Norman Bogner’s screenplay sets out to business as a Terry Southern style absurdist comedy, but Watkins, one suspects, had little time for chuckles, and the comedy elements that remain in the film – in the form of the various grotesques who make up Steven’s immediate circle, the filming of an absurdly pretentious ‘existentialist’ apple commercial etc. – fall rather flat, or else are steamrolled into Watkins’ political agenda.
In fact, it’s hardly surprising the film bombed on initial release, as, on a pure popular cinema level, it’s not very entertaining at all. Capers, antics and action are all in pitifully short supply, as are sympathetic characters or central narrative drive. Even the kind of requisite Swinging London awesomeness you might reasonably expect of a 1966 pop culture movie is largely AWOL, with crowd/party scenes generally looking pretty set-bound, with costume design and incidental detail mostly dedicated to the realisation of Watkins’ nightmare vision of a pop-fascist dystopia, rather than to sharing any groovy mod-era thrills.
That said, it is undoubtedly the concert sequences and other mass gatherings in which Watkins really excels as a filmmaker. Like other Watkins films, ‘Privilege’ is constructed as a faux-documentary, and, as usual, the director’s greatest strength lays in his ability to actually CREATE the battles, conflicts and spectacles the film calls for, and to get down on the ground with his handheld camera and just plain film shit as it ‘happens’, lending his work a startling and often terrifying sense of immediacy and realism.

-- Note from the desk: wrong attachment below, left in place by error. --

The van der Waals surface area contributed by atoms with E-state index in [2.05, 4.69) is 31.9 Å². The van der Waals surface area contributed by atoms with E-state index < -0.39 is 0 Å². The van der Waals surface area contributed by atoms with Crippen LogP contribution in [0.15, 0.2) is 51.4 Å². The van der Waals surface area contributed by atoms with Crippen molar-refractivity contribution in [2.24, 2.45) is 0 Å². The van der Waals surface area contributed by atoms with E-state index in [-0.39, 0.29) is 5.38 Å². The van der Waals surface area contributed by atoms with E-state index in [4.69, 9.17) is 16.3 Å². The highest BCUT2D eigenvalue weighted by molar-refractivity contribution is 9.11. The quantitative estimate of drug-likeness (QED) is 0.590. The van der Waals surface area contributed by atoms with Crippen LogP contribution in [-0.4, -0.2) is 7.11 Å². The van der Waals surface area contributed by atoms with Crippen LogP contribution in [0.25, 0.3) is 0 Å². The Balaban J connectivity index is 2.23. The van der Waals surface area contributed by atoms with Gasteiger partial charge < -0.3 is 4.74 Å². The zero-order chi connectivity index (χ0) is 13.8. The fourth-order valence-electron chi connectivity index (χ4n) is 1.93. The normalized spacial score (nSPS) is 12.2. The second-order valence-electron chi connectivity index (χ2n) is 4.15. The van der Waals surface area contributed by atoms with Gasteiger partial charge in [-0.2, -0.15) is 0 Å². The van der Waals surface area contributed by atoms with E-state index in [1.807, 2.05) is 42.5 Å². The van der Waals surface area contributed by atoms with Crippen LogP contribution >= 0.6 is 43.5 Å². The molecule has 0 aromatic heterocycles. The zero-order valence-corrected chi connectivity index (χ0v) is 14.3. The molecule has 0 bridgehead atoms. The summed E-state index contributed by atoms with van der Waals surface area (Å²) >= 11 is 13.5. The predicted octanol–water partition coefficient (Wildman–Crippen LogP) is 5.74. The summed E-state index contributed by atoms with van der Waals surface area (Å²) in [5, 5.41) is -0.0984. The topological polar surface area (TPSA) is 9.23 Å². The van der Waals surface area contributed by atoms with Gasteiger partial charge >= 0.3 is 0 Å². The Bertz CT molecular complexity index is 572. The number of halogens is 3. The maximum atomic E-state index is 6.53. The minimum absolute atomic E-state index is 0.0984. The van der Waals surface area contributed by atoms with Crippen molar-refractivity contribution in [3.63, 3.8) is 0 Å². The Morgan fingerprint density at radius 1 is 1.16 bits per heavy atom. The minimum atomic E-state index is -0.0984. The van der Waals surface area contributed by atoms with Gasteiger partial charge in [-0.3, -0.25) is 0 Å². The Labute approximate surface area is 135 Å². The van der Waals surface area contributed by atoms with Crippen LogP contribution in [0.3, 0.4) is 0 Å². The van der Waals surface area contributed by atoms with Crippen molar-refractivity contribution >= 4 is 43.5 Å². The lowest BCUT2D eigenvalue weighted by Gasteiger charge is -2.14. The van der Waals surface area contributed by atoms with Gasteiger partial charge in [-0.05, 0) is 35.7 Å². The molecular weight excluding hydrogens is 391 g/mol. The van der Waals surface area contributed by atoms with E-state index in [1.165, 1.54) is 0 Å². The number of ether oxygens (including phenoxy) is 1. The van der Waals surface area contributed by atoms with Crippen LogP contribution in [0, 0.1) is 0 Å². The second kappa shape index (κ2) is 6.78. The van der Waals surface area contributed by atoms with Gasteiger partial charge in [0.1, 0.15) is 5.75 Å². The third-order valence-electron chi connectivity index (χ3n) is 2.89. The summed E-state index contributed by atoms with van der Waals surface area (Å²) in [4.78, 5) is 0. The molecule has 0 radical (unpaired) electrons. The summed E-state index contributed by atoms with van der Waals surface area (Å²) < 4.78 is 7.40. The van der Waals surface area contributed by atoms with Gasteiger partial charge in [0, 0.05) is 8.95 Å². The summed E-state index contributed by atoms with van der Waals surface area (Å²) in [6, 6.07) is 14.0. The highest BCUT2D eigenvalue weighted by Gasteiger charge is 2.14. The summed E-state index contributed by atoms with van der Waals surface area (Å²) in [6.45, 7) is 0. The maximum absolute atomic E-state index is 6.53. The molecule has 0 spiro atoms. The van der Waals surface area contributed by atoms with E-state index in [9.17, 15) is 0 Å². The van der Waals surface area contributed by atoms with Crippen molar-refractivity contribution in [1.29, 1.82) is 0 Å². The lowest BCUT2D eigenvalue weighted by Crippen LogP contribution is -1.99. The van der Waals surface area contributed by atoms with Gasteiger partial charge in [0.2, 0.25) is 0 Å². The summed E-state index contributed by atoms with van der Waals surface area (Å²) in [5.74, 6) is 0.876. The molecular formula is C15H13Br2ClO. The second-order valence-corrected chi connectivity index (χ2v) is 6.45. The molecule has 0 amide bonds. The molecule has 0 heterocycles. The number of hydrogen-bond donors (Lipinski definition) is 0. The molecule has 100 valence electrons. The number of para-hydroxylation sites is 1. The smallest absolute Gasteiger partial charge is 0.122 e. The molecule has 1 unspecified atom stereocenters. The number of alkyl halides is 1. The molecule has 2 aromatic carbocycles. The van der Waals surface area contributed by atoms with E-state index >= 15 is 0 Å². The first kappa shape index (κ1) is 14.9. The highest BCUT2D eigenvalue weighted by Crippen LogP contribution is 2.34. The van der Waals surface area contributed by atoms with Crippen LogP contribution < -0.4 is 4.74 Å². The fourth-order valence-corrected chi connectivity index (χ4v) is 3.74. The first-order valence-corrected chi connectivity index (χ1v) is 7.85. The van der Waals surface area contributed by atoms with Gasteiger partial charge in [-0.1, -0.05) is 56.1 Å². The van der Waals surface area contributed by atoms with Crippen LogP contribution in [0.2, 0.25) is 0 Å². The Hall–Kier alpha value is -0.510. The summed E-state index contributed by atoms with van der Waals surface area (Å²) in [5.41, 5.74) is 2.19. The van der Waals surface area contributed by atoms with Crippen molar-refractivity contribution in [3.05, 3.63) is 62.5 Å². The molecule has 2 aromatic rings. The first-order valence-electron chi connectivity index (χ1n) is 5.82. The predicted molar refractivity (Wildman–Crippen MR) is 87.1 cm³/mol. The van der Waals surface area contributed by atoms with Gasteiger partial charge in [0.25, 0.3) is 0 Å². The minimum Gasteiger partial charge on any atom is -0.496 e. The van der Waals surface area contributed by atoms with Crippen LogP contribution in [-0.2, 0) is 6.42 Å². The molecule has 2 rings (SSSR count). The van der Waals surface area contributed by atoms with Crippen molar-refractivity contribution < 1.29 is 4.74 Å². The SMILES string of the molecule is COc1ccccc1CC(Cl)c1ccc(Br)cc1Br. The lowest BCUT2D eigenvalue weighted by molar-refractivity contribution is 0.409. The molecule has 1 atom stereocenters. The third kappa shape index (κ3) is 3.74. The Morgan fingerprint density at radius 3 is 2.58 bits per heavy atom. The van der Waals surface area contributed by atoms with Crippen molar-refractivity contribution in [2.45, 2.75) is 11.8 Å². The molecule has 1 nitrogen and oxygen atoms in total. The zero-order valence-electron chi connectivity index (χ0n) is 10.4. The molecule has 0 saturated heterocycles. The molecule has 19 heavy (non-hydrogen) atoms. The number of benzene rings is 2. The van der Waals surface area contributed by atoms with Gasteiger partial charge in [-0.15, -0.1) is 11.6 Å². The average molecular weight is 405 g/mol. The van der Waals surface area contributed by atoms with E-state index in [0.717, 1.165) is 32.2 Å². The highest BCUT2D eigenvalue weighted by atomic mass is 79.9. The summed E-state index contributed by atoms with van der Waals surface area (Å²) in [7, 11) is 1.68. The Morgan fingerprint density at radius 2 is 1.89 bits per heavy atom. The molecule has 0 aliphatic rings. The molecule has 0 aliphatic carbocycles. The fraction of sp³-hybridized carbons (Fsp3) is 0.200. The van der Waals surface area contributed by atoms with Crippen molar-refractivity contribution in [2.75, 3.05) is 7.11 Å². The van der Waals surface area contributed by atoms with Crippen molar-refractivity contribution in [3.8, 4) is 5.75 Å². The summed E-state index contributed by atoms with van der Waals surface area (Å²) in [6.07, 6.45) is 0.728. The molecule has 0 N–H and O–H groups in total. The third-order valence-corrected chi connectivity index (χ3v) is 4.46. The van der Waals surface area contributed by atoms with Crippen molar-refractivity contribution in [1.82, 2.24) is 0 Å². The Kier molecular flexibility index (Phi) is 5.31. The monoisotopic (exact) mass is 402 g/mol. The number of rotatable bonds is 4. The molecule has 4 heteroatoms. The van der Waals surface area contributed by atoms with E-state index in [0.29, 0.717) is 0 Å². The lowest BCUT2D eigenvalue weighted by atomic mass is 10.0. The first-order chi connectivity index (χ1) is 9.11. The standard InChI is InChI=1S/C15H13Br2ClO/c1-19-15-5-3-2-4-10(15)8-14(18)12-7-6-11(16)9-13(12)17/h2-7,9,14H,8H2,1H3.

The opening of ‘Privilege’ sees Stephen Shorter making his first appearance in the UK after returning from a grueling American tour. Only, a Stephen Shorter appearance is apparently no ordinary ‘concert’ - it is a choreographed ritual by which teenagers are allowed to express their anger and frustration in an officially-sanctioned, controlled environment. To the accompaniment of Beatlemania screams, Shorter is dragged on-stage by uniformed officers, handcuffed and thrown into a cage, from behind the bars of which he begins to sing a bombastic rock ode, demanding his freedom (it’s pretty awesome actually – sounds like something The Who might have done on ‘Tommy’), looking every bit the swoonsome, tormented innocent as he implores the crowd to release him. In performance style and appearance, Shorter/Jones is a dead ringer for stormy solo era Scott Walker, and it’s all pretty intense stuff to be honest, as he tears his shirt, strains against the cuffs until his wrists bleed etc.